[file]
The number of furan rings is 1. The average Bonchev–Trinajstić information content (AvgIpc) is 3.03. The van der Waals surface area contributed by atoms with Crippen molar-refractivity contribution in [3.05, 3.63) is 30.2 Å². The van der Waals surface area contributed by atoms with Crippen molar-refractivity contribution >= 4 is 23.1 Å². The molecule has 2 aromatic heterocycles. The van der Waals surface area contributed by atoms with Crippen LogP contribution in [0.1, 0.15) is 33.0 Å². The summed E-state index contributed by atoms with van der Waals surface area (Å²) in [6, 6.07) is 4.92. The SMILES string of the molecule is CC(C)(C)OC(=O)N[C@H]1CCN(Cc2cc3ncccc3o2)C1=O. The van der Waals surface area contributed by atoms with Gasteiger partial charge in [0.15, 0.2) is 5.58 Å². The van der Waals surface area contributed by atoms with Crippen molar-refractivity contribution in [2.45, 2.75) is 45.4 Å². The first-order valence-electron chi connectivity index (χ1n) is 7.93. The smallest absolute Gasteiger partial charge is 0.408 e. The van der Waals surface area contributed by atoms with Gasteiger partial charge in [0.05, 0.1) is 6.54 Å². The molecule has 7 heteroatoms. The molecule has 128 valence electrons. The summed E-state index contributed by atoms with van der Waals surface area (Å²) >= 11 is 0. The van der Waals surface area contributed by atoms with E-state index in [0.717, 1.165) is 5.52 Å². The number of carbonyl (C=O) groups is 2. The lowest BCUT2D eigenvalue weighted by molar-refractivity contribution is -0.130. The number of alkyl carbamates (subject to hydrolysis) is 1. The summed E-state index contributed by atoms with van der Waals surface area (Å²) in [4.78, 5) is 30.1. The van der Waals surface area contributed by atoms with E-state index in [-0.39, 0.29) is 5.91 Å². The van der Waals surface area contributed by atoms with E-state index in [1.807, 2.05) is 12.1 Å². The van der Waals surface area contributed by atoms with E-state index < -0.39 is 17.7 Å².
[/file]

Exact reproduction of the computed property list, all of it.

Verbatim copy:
The number of furan rings is 1. The average Bonchev–Trinajstić information content (AvgIpc) is 3.03. The van der Waals surface area contributed by atoms with Crippen molar-refractivity contribution in [3.05, 3.63) is 30.2 Å². The van der Waals surface area contributed by atoms with Crippen molar-refractivity contribution >= 4 is 23.1 Å². The molecule has 2 aromatic heterocycles. The van der Waals surface area contributed by atoms with Crippen LogP contribution in [0.1, 0.15) is 33.0 Å². The summed E-state index contributed by atoms with van der Waals surface area (Å²) in [6, 6.07) is 4.92. The SMILES string of the molecule is CC(C)(C)OC(=O)N[C@H]1CCN(Cc2cc3ncccc3o2)C1=O. The van der Waals surface area contributed by atoms with Gasteiger partial charge in [0.15, 0.2) is 5.58 Å². The van der Waals surface area contributed by atoms with Crippen molar-refractivity contribution in [2.45, 2.75) is 45.4 Å². The first-order valence-electron chi connectivity index (χ1n) is 7.93. The smallest absolute Gasteiger partial charge is 0.408 e. The van der Waals surface area contributed by atoms with Gasteiger partial charge in [0.05, 0.1) is 6.54 Å². The molecule has 7 heteroatoms. The molecule has 128 valence electrons. The summed E-state index contributed by atoms with van der Waals surface area (Å²) >= 11 is 0. The van der Waals surface area contributed by atoms with E-state index in [0.717, 1.165) is 5.52 Å². The number of carbonyl (C=O) groups is 2. The lowest BCUT2D eigenvalue weighted by molar-refractivity contribution is -0.130. The number of alkyl carbamates (subject to hydrolysis) is 1. The summed E-state index contributed by atoms with van der Waals surface area (Å²) in [4.78, 5) is 30.1. The van der Waals surface area contributed by atoms with E-state index in [-0.39, 0.29) is 5.91 Å². The van der Waals surface area contributed by atoms with E-state index in [1.807, 2.05) is 12.1 Å². The van der Waals surface area contributed by atoms with E-state index < -0.39 is 17.7 Å².